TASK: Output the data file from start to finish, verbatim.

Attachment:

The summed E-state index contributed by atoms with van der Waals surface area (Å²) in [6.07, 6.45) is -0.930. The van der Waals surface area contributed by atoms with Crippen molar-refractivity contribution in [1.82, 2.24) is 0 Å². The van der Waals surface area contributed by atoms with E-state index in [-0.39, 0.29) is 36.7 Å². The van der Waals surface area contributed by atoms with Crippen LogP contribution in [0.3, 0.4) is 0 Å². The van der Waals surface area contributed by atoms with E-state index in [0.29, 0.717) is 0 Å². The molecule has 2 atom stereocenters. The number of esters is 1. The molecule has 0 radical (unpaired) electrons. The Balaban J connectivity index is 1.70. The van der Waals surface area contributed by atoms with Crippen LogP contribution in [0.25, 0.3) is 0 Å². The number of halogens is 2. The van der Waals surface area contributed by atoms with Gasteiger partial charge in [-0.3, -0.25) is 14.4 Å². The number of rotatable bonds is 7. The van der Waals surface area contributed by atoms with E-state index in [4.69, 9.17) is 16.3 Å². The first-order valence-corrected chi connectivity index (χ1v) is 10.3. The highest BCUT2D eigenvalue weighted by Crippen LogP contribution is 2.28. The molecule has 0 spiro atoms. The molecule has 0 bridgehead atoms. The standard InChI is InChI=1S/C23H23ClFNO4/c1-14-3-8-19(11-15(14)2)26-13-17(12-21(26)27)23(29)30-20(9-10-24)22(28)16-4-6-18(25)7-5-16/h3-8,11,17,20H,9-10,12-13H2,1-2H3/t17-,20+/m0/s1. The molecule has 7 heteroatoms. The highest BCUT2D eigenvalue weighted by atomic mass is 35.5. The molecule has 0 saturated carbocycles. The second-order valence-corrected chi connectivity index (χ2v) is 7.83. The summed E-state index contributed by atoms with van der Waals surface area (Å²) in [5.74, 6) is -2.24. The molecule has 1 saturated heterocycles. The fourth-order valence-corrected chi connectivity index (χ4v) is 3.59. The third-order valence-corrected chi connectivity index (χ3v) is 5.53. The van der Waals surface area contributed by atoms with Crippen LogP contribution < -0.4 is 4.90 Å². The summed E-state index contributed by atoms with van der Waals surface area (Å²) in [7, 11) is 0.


The summed E-state index contributed by atoms with van der Waals surface area (Å²) in [6.07, 6.45) is -0.930. The van der Waals surface area contributed by atoms with Crippen molar-refractivity contribution in [1.82, 2.24) is 0 Å². The van der Waals surface area contributed by atoms with E-state index in [-0.39, 0.29) is 36.7 Å². The van der Waals surface area contributed by atoms with Crippen LogP contribution in [0.3, 0.4) is 0 Å². The van der Waals surface area contributed by atoms with E-state index in [0.29, 0.717) is 0 Å². The molecule has 2 atom stereocenters. The number of esters is 1. The molecule has 0 radical (unpaired) electrons. The Balaban J connectivity index is 1.70. The van der Waals surface area contributed by atoms with Crippen LogP contribution in [0.25, 0.3) is 0 Å². The number of halogens is 2. The van der Waals surface area contributed by atoms with Gasteiger partial charge in [-0.3, -0.25) is 14.4 Å². The number of rotatable bonds is 7. The van der Waals surface area contributed by atoms with E-state index in [4.69, 9.17) is 16.3 Å². The first-order valence-corrected chi connectivity index (χ1v) is 10.3. The highest BCUT2D eigenvalue weighted by Crippen LogP contribution is 2.28. The molecule has 0 spiro atoms. The molecule has 0 bridgehead atoms. The standard InChI is InChI=1S/C23H23ClFNO4/c1-14-3-8-19(11-15(14)2)26-13-17(12-21(26)27)23(29)30-20(9-10-24)22(28)16-4-6-18(25)7-5-16/h3-8,11,17,20H,9-10,12-13H2,1-2H3/t17-,20+/m0/s1. The molecule has 7 heteroatoms. The highest BCUT2D eigenvalue weighted by atomic mass is 35.5. The molecule has 0 saturated carbocycles. The second-order valence-corrected chi connectivity index (χ2v) is 7.83. The summed E-state index contributed by atoms with van der Waals surface area (Å²) in [5.74, 6) is -2.24. The molecule has 1 saturated heterocycles. The fourth-order valence-corrected chi connectivity index (χ4v) is 3.59. The third-order valence-corrected chi connectivity index (χ3v) is 5.53. The van der Waals surface area contributed by atoms with Crippen LogP contribution < -0.4 is 4.90 Å². The summed E-state index contributed by atoms with van der Waals surface area (Å²) in [7, 11) is 0.